Reviews for '39 Lyrics

Performed by Queen

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Alright, but | Reviewer: Tom | 8/5/09

Jack, as I don't know any better, I'll take your and Dazz's words for it, but either said scifi story was inspired by Chopin's last years, or that's the weirdest set of coincidences I've ever heard of. And I'm usually the first person in the room to call bullshit on coincidences like that.

here's the deal. | Reviewer: jackflash | 5/16/09

as Dazza pointed out, it's actually a sci-fi story. brian may pointed this out himself. it actually does all fit. i believe the reason that it's called '39 and that the year is '39 is because the song is, in fact, Queen's 39th song in their studio album chronology.

Chopin | Reviewer: Tom | 12/5/08

In response to cerulans' notes about Chopin, one other thing about that: Chopin died of TB at the age of...39.

I think cerulans may have hit this on the head. In any case, one of my favorite songs.

Response to Keren | Reviewer: Tricky | 8/1/08

"And the story tellers say that the score brave souls inside"

Score is an old term for the number 20. Entonces, dice "Los narradores dicen que los veinte almas valientes dentro". Dentro referriendo al astronave.

yes i like Que, though I'm only 18 and peolep do not understand how I can listen to "that" music | Reviewer: Keren Amaya | 7/26/08

Due to the fact that I happen to live in a non-speaking country (Colombia), in a city where Rock, metal, and others are not quiet popular; yes I live in Barranquilla, Colombia, and considered an outcast by many that do not like music that cannot be danced at a disco, I like it, and still waiting for the preview message I wrote to be responded.
Here it goes again:
"I have a question, I hope someone can help me, I am a student here in Colombia and i do not understand the part of this song where it says "And the story tellers say that the score brave souls inside". I do not know what it means, as i do not find the logic, I just need a literal explanation of the text,not rhetorical, let me infer that on my own,as English is not my mother tongue but I try to improve it as much as possible and love English..and Queen of course.
Thanks"

Oh yes, then I am Queen Mary | Reviewer: Keren Amaya | 7/26/08

Please, if this guy is Brian May, I am Queen Mary; the age is not the most significant fact to assure Brian May would use capitals or not, but I do not particularly think a person with that fame would write in this page, or even make comments like that, or call his band partner Roger "Roger Taylor" having worked for such a long time together...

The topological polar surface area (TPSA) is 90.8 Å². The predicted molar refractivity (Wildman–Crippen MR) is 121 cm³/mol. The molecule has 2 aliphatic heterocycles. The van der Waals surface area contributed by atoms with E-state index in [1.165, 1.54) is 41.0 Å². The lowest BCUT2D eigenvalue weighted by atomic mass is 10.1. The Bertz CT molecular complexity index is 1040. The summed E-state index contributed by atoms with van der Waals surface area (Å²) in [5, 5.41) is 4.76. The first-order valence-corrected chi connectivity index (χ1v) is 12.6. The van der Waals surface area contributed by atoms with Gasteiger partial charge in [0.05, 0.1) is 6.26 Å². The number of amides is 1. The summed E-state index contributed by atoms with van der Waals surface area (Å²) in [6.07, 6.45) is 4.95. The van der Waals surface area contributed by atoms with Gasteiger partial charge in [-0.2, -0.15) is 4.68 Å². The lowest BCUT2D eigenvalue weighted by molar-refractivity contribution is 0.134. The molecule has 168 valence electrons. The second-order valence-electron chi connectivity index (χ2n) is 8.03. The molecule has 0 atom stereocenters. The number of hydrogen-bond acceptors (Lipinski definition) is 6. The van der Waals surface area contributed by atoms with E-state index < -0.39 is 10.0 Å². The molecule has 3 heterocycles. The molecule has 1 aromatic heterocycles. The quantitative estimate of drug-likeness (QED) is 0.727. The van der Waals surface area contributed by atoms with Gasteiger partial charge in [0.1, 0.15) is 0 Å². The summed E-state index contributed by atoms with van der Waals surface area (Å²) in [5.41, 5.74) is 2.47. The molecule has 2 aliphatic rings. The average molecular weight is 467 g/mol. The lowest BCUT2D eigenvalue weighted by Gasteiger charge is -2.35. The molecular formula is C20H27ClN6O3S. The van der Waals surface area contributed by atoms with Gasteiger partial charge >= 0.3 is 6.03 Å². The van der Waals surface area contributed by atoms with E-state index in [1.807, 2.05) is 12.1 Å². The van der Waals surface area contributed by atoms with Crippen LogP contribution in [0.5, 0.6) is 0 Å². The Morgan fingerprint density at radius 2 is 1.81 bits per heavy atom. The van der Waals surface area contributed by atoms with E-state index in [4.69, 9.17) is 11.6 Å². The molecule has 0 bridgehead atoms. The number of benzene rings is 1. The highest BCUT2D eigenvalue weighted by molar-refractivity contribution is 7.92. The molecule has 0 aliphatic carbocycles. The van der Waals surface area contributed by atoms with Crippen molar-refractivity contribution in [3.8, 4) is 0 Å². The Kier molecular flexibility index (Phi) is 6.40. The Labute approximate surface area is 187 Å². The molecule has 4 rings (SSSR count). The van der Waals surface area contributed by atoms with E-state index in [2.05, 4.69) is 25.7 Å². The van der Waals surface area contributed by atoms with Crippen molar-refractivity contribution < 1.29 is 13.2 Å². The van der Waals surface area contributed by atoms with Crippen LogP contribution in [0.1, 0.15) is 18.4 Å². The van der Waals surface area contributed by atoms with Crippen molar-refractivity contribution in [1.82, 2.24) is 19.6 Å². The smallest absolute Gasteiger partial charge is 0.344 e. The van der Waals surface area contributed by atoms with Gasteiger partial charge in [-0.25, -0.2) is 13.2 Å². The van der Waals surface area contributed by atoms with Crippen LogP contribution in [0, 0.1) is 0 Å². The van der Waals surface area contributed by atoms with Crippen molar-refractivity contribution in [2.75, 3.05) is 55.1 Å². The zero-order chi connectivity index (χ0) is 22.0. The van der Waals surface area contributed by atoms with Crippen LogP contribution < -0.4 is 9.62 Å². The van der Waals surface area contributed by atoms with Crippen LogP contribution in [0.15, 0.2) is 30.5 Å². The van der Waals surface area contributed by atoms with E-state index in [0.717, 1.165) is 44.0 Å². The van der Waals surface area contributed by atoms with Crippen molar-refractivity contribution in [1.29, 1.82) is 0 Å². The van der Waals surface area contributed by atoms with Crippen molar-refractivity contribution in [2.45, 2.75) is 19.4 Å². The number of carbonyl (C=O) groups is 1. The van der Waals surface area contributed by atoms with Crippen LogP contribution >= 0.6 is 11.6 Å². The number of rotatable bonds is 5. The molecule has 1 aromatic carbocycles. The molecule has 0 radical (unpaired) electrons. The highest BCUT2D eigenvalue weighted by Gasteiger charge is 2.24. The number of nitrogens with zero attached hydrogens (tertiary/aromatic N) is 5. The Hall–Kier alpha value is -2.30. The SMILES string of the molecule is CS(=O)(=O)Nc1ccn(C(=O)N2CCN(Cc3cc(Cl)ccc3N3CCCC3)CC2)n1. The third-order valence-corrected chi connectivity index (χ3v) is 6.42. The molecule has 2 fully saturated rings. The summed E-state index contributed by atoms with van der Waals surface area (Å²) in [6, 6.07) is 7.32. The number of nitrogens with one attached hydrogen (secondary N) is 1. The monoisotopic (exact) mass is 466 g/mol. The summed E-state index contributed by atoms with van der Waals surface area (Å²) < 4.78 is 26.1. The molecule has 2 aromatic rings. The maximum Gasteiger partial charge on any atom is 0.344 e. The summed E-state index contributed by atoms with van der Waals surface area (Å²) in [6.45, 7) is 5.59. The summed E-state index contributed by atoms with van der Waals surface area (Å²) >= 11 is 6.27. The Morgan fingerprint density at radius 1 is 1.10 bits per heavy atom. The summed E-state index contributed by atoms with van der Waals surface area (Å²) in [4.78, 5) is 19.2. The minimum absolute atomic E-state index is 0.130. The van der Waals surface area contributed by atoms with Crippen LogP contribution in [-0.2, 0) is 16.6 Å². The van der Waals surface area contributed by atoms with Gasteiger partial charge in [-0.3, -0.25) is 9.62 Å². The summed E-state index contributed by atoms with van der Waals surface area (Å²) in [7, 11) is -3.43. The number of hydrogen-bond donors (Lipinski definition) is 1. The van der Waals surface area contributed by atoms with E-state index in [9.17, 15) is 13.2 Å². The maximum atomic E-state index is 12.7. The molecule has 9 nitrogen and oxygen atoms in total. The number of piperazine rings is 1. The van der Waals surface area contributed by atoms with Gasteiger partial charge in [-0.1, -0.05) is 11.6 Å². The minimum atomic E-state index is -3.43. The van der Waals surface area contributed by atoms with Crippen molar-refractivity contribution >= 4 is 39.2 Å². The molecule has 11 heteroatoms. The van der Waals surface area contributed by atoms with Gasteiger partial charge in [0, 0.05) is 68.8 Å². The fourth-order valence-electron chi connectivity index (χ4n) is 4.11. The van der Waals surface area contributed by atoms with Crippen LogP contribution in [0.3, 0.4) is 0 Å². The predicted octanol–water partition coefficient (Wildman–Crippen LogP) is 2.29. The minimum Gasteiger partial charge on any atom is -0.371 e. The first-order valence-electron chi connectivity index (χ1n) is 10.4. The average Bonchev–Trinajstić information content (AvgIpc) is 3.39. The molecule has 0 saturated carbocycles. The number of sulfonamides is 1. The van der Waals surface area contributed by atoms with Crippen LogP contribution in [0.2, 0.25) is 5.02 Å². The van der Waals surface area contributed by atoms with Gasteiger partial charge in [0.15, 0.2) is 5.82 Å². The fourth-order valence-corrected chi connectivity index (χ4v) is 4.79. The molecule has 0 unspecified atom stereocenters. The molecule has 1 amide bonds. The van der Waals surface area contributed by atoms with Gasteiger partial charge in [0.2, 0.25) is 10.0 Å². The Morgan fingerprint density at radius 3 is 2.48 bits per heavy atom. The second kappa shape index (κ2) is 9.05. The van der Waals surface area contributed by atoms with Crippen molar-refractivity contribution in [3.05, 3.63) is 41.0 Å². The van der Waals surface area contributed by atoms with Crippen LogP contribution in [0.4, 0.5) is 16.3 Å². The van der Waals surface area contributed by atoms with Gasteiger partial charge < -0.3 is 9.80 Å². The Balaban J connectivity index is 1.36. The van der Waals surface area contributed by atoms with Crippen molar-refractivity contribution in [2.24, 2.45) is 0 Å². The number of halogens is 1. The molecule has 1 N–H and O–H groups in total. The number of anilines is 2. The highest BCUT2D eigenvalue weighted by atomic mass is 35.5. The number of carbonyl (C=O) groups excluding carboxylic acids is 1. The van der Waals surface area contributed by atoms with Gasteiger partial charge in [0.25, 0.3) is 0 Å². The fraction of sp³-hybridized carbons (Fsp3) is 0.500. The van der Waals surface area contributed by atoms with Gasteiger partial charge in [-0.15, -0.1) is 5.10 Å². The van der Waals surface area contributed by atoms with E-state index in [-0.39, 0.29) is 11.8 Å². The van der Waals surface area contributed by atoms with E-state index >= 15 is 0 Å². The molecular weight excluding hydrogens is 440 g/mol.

Better luck next time, I have a question, I hope someone can help me, I am a student here in Colombia and i do not understand the part of this song where it says "And the story tellers say that the score brave souls inside". I do not know what it means, as i do not find the logic, I just need a literal explanation of the text,not rhetorical, let me infer that on my own,as English is not my mother tongue but I try to improve it as much as possible and love English..and Queen of course.
Thanks

i thought it was about the war, but its SCI-FI ! | Reviewer: Dazza | 6/26/08

All, this song is a sci fi story. I always had images of WWII evoked when hearing it but found out today it was sci-fi from a mate who watched the Classic Albums DVD regarding Night at the Opera. Wikipedia confirms it here:
http://en.wikipedia.org/wiki/'39
Cheers
Daz

Solange Sand---possibly a Muse for '39' ? | Reviewer: cerulans | 3/24/08

These lyrics puzzled me for sometime in the summer of 1976, just before I went up to college. While there, I discovered some interesting facts which may or may not add up to an interpretation. (That was almost three decades ago, so I cannot remember sources to cite specifically; I am only recounting my experience.) During my four years at college, I was quite interested in the fiction and in the biography of the French novelist, George Sand, who was the mistress of Frederic Chopin. Due to his health, they embarked to the Spanish island of Majorca in 1838-39 (hmmm, 39?), but returned again when his health deteriorated further. Chopin spent several summers at George Sand's rural estate, Nohant, and became very close (in the chaste and honorable way) to her daugher, Solange. Some scholars have suggested that, coming from broken marriage in early childhood, Solange may have found in Chopin the only semi-permanent father-figure she had ever had. Ultimately, the proximate (but not the only) cause of the final rupture between Sand and Chopin was his compassion toward Solange, who had made a bad marriage and who had been banished by her mother from Nohant. Chopin lived for a couple of years or so after this, and was said to have had contact---both directly and by letter---with Solange, and it is rumored that she was present at his death from tuberculosis. Ok, given all that background, in doing research for a paper on the Sand/Chopin relationship and its effect on his music, I found two interesting items. First, for some time after the rupture, Solange had written several letters to Chopin, with no reply. She visited Paris, and rebuked him for this, to which he replied that he had not received the letters. Chopin refused to read fan letters, and his secretary had not recognized Solange's legal surname, Dudevant, and pitched her letters with the others. Chopin told her to sign her letters with 'Sand' and they would be delivered, by his secretary, to him. The literal translation of this, as I had read it, was 'sign your letters as La Sand.' Sound familiar? And then the second, and most telling clue I found, was that, at some point, Chopin had told Solange (again, this is after the rupture, when he was never again to see George Sand), "Your mother's eyes speak to me from your eyes."